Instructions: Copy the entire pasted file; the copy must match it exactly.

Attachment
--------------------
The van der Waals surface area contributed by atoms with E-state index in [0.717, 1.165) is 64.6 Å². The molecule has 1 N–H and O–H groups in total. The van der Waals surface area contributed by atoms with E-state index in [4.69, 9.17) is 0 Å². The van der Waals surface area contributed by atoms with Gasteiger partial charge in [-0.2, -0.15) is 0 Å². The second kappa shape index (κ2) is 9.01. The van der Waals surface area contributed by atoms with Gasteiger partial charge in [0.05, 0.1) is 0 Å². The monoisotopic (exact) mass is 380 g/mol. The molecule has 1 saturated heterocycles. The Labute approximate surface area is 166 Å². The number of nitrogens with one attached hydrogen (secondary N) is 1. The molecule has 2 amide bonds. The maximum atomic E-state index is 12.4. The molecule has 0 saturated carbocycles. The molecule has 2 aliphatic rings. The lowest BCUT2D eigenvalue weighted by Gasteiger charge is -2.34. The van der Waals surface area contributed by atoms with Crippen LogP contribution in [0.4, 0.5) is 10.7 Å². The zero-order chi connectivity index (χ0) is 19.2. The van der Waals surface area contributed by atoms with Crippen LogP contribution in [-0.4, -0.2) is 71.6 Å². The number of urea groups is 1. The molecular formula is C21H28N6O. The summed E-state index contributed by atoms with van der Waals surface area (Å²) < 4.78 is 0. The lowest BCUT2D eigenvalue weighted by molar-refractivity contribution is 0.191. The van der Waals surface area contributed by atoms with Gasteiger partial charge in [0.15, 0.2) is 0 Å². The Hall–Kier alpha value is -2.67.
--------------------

The van der Waals surface area contributed by atoms with E-state index in [0.717, 1.165) is 64.6 Å². The molecule has 1 N–H and O–H groups in total. The van der Waals surface area contributed by atoms with E-state index in [4.69, 9.17) is 0 Å². The van der Waals surface area contributed by atoms with Gasteiger partial charge in [-0.2, -0.15) is 0 Å². The second kappa shape index (κ2) is 9.01. The van der Waals surface area contributed by atoms with Gasteiger partial charge in [0.05, 0.1) is 0 Å². The monoisotopic (exact) mass is 380 g/mol. The molecule has 1 saturated heterocycles. The Labute approximate surface area is 166 Å². The number of nitrogens with one attached hydrogen (secondary N) is 1. The molecule has 2 amide bonds. The maximum atomic E-state index is 12.4. The molecule has 0 saturated carbocycles. The molecule has 2 aliphatic rings. The lowest BCUT2D eigenvalue weighted by Gasteiger charge is -2.34. The van der Waals surface area contributed by atoms with Crippen LogP contribution in [0.4, 0.5) is 10.7 Å². The zero-order chi connectivity index (χ0) is 19.2. The van der Waals surface area contributed by atoms with Crippen LogP contribution in [-0.4, -0.2) is 71.6 Å². The number of urea groups is 1. The molecular formula is C21H28N6O. The summed E-state index contributed by atoms with van der Waals surface area (Å²) < 4.78 is 0. The lowest BCUT2D eigenvalue weighted by molar-refractivity contribution is 0.191. The van der Waals surface area contributed by atoms with Gasteiger partial charge in [0.15, 0.2) is 0 Å². The Hall–Kier alpha value is -2.67.